Combining timeless melodies with a contemporary folk-rock twist, singer-songwriter Ben Caplan explores the immigrant experience with profound understanding and wry humor on his latest album, Old Stock. Adapted from the acclaimed music-theater piece Old Stock: A Refugee Love Story, the genre-warping album is inspired by the true story of two Jewish Romanian refugees coming to Canada in 1908. Through their travails, Caplan weaves a captivating concept album that reflects on modern issues from immigration to religion to sexuality through his dark, funny, and urgently heartfelt songs.
Old Stock: A Refugee Love Story has been an international smash hit, winning dozens of awards and performing extended theatrical runs in more than 20 cities. Between theatre performances, Ben Caplan has been touring these songs with his magnificent band. With his enormous beard, unruly mane, intimately booming voice and beguiling charm, Caplan brings a striking presence to the stage.
The singer-songwriter, fulltime family man and part-time farmer lives on his own grid, growing his own produce and raising his own livestock. “It’s a labor of love,” he says. “That’s actually a good way to describe my music. “I don’t want to do anything with my music, with my life, with anything that I do that doesn’t involve love. … I’ve just gone through so many things in my life, especially with music — I’ve gone from rock ’n’ roll to punk to all this different stuff, folk music — it all boils down to doing what I do because it makes me feel good. … My music is a personal thing, just like this farm.”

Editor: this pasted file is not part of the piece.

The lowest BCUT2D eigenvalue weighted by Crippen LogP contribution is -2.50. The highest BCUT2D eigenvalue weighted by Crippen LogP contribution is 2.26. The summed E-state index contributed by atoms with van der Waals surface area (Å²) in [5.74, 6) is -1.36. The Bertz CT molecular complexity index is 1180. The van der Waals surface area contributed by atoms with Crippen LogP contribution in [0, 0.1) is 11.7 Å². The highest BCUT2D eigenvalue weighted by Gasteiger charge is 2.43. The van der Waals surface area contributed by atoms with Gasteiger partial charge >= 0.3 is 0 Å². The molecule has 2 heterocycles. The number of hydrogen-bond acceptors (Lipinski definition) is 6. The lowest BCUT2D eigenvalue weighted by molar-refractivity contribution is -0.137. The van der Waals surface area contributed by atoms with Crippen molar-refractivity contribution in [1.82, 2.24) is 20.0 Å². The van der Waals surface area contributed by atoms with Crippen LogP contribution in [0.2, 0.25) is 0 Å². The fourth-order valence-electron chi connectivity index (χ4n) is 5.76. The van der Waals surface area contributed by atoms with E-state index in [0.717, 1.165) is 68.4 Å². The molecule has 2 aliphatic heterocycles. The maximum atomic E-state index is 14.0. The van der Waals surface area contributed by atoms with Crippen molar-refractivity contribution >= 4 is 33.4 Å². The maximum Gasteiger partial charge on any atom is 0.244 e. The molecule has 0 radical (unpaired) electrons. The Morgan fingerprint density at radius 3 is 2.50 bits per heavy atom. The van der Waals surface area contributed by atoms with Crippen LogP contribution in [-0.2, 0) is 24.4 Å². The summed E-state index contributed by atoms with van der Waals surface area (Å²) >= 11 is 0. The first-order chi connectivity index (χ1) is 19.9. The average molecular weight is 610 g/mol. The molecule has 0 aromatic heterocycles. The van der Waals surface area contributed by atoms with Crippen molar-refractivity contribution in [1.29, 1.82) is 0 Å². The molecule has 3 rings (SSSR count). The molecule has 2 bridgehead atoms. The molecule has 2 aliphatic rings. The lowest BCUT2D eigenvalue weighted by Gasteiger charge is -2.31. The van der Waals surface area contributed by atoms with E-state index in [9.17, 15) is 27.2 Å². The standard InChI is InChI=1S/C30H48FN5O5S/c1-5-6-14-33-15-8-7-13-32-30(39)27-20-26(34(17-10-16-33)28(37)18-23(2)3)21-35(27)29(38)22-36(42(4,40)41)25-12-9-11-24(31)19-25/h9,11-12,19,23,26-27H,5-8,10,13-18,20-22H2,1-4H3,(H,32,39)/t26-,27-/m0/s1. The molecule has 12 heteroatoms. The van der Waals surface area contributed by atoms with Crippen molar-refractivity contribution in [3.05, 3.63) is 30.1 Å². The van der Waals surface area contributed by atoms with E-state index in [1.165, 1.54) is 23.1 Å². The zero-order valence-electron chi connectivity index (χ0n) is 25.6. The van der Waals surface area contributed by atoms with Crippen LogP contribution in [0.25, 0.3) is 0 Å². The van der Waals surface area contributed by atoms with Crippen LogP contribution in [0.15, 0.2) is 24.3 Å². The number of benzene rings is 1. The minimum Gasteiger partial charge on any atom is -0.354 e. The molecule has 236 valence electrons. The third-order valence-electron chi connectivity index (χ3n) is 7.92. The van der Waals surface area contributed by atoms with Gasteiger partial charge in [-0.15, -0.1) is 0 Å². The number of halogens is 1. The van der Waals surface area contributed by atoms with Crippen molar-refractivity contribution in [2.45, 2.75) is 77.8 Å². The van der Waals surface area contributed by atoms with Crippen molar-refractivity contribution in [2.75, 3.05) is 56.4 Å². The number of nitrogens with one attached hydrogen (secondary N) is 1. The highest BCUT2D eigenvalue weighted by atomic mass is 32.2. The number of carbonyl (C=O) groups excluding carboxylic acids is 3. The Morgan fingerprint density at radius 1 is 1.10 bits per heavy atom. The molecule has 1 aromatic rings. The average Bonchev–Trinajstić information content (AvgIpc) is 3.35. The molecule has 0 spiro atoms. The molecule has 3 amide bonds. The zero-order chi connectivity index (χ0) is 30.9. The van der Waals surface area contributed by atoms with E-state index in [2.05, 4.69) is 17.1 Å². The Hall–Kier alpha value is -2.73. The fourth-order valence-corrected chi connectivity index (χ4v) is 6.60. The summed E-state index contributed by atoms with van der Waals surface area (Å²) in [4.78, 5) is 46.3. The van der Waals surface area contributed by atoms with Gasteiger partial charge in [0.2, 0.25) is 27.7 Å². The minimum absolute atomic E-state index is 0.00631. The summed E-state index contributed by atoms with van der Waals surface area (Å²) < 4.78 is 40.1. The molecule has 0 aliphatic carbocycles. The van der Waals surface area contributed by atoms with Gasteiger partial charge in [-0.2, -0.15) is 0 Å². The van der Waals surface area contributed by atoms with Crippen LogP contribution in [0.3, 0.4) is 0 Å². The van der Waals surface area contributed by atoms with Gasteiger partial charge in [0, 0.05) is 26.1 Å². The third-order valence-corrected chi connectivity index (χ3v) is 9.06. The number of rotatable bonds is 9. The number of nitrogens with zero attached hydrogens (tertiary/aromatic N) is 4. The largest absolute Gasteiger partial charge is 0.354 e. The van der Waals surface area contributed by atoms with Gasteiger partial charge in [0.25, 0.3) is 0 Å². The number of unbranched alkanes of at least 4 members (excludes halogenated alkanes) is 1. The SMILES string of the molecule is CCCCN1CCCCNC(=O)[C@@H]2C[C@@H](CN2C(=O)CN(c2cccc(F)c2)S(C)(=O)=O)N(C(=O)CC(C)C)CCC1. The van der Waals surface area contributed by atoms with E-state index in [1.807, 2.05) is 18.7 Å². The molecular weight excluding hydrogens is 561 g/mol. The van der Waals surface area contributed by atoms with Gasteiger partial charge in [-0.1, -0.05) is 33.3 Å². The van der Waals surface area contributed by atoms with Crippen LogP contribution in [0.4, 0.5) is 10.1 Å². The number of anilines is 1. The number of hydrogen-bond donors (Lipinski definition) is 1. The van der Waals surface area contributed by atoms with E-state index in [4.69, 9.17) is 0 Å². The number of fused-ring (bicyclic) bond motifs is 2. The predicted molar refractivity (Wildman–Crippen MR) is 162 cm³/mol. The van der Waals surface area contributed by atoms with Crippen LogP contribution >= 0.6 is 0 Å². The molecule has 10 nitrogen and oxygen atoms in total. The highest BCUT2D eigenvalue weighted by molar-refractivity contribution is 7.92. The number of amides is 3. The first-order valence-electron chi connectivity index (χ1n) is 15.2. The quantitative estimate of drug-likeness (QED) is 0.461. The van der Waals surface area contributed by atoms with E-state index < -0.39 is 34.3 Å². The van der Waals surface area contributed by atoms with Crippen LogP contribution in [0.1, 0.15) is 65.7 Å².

Though Burton retired his punk stripes and stepped away from his musical supporting roles to go solo in 2014, that year’s underrated, under-the-radar, acoustic-driven LP Don’t Let the World See Your Love just barely scratches the surface of what the singer delivers on his latest, Songs Of. Due out on vanguard Canadian indie label Dine Alone Records, and cut at Nashville’s The Bomb Shelter studio with producer Andrija Tokic (Alabama Shakes, Hurray for the Riff Raff) and session musicians who play for the likes of Margo Price and Daniel Romano, the release brings a rich full-band treatment to the Nick Drake-worthy ghostly vocals, contemplative verses and effortless melodies.
Songs Of standouts like the country-gospel weeper “Broken Hearts and Broken Chains” swells from clock-stopping serenity to a grand finale of pedal-steel and tabernacle-ready choir vocals that show just how deeply Burton is willing to fearlessly invest himself in this record. “There’s something about big, raspy gospel voices that bring just the right amount of drama and beauty to the mix. I’ve always been a bit dramatic, and I’ve always had an affinity for beautiful things,” Burton says, recalling without shame how, at 8 years old, he developed a deep relation with Michael Bolton’s overwrought take on Percy Sledge’s “When a Man Loves a Woman.”
By contrast, the album’s uplifting “Unmistakable Love” offers an optimistic view of what can become of the brokenhearted. “It’s the first love song I ever wrote that didn’t end in complete and total misery,” Burton explains. “It reminds me of the start of making my family, although it may or may not be about that.”
And the wistful “End of the Summer” finds Burton ruminating on the most valuable thing a human being has to offer this world — themselves. “I wrote that song for a friend in a time of need,” Burton recalls. “There are many things that fill you with warmth and love in this world, but none stronger than the company of good people. … When you write a song for a friend, every time it’s played, it brings thoughts and memories of such feelings. At least for me” Burton might make music for himself, but it’s music that resonates with an emotional core and sage wisdom that all good people can relate to.